The Development of the National Forest: the transformative agency of trees in the English Midlands
|Authors||Knight, Mark Adam|
This thesis argues that the creation of the north-midland National Forest in Britain is one of the most ambitious and successful large-scale woodland regeneration projects in the nation’s history and therefore critical historical analysis of its development is important for informing the planning and management of future regional reforestation schemes. It demonstrates how a concept for a large-scale forest modelled upon the New Forest and developed by the Countryside Commission became the inspiration for a new forest in lowland England, close to major conurbations, that would provide crucial new social and economic opportunities through woodland industries, leisure and tourism. The thesis provides the first full comprehensive and authoritative analysis of the development of the National Forest during its first few decades in regional and national context, demonstrating its importance for the future of forestry and the pivotal role of major community afforestation schemes in the adaption to- and mitigation of- climate change. Researched and written by a community environmental and heritage activist with close personal knowledge of the formation of the National Forest, it utilises archival, institutional and media sources and draws upon interviews with key players in the development of the Forest. The thesis provides essential original contributions to knowledge and informs understanding of current and future impacts of afforestation and national environmental policies. Through an examination of the vital role played in the development of multi-purpose forestry and ecology infrastructure, it demonstrates the dramatic impact of extensive afforestation strategies. The thesis shows how and why the National Forest has had a major regional economic, social and environmental impact, in an area that had experienced long-term fundamental economic and environmental problems, transforming those parts of North West Leicestershire, South Derbyshire and East Staffordshire into the first English National Forest. The region had previously relied heavily on the industries of coal mining and clay extraction for employment, but by the late 1980s these were in steep decline, leaving a legacy of mounting unemployment, slag heaps and despoiled landscapes, with a mere 1 per cent tree cover in the worst affected areas.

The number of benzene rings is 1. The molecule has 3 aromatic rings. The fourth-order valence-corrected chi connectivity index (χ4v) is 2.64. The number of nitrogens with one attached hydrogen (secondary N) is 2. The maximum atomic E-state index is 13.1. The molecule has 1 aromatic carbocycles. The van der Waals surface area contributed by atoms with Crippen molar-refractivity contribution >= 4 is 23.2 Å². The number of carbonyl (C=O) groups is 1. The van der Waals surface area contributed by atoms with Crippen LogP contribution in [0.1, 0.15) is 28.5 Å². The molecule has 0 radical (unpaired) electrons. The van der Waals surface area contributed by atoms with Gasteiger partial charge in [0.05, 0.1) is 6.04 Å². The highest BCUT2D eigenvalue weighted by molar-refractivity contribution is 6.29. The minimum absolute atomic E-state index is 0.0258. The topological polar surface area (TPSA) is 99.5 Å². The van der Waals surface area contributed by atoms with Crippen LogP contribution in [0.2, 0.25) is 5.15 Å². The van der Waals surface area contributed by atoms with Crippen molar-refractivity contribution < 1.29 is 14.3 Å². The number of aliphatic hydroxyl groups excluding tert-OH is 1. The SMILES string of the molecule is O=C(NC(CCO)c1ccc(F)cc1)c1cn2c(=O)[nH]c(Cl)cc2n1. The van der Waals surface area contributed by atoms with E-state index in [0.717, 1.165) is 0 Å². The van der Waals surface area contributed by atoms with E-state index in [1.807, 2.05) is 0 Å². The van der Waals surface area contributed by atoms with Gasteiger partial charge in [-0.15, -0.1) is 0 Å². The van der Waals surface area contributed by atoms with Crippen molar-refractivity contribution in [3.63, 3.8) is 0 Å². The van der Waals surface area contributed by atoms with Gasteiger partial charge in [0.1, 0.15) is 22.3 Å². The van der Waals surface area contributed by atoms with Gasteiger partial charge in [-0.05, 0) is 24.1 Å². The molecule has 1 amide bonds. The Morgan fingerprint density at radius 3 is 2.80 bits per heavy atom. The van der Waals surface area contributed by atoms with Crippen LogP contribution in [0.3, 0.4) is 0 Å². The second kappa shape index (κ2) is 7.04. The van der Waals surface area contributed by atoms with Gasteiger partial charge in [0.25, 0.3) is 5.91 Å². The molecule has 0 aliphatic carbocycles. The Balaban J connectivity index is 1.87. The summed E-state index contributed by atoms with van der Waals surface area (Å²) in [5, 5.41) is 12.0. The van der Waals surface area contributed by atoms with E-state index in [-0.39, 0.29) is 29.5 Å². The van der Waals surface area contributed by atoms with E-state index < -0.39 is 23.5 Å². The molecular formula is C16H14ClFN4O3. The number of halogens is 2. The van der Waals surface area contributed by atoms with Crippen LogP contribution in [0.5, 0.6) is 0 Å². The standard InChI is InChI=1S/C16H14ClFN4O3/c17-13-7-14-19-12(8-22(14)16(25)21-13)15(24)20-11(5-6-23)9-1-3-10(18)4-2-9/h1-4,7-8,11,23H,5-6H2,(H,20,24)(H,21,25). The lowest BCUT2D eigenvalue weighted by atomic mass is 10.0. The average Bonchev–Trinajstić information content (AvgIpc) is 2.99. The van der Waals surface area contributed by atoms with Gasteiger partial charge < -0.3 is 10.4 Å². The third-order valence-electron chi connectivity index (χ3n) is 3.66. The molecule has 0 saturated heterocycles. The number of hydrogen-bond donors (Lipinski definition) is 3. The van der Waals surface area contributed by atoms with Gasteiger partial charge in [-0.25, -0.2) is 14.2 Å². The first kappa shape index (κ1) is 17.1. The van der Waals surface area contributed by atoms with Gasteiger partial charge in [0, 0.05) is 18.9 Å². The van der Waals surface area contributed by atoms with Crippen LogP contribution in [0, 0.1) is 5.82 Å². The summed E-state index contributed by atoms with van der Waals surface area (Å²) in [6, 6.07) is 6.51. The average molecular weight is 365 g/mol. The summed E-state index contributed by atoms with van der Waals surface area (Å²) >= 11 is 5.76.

The National Forest plan that emerged, based upon the Needwood-Charnwood bid, succeeded because it was founded upon partnership working from the outset, had high public support and provided the strongest economic, social and ecological benefits. The cultural power and value of trees was recognised and harnessed through connecting the remnant ancient forests of Needwood and Charnwood, lending authenticity and credence. However, the thesis demonstrates how the development of this multi-purpose forest providing environmental regeneration through the creation of a new economic base was not an inevitable outcome of the original plans but only emerged after sometimes tense negotiations involving all stakeholders across the region, especially local and national government bodies, landowners, environmental associations, community organisations and the general public. In adapting to shifting political and economic circumstances, the National Forest facilitated economic and social regeneration and had a major environmental and ecological impact upon the north Midland countryside and nearby urban areas. The importance of tree planting and the role of trees in providing social and health benefits is also revealed and the thesis argues that urban forestry and the integration of towns and cities with tree places is of prime importance for future similar projects. The thesis maintains that by demonstrating the role of partnership working, social engagement and sustained public consultation in the creation of the Forest, a critical historical analysis of its development illustrates how it provides a valuable model for future multi-purpose afforestation projects. The role of the National Forest Company, for example, and its close partnerships with local and broader communities, can inform other woodland-based environmental regeneration schemes such as the Northern Forest and the Welsh National Forest. Critical examination of the National Forest’s history is indispensable for our understanding of woodland conservation and development and demonstrates how such future tree-based projects can provide sustainable environmental and economic regeneration and therefore help to mitigate and adapt to the realities of climate change.
|Keywords||National Forest, Forests, forestry, urban forestry, environmental, environment, landscape, landscape history, conservation, edgelands, Sherwood, regeneration, Trent, World-wide-web, greenwashing, spirituality, eco-spirituality, ecocriticism, nature connectedness, identity, climate change, climate crisis, multi-purpose forestry|
|Publisher||University of Derby|
|Web address (URL)||http://hdl.handle.net/10545/625909|
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|Deposited||03 Aug 2021, 12:51|
|Publication dates||22 Jun 2021|
Attribution-NonCommercial-NoDerivatives 4.0 International
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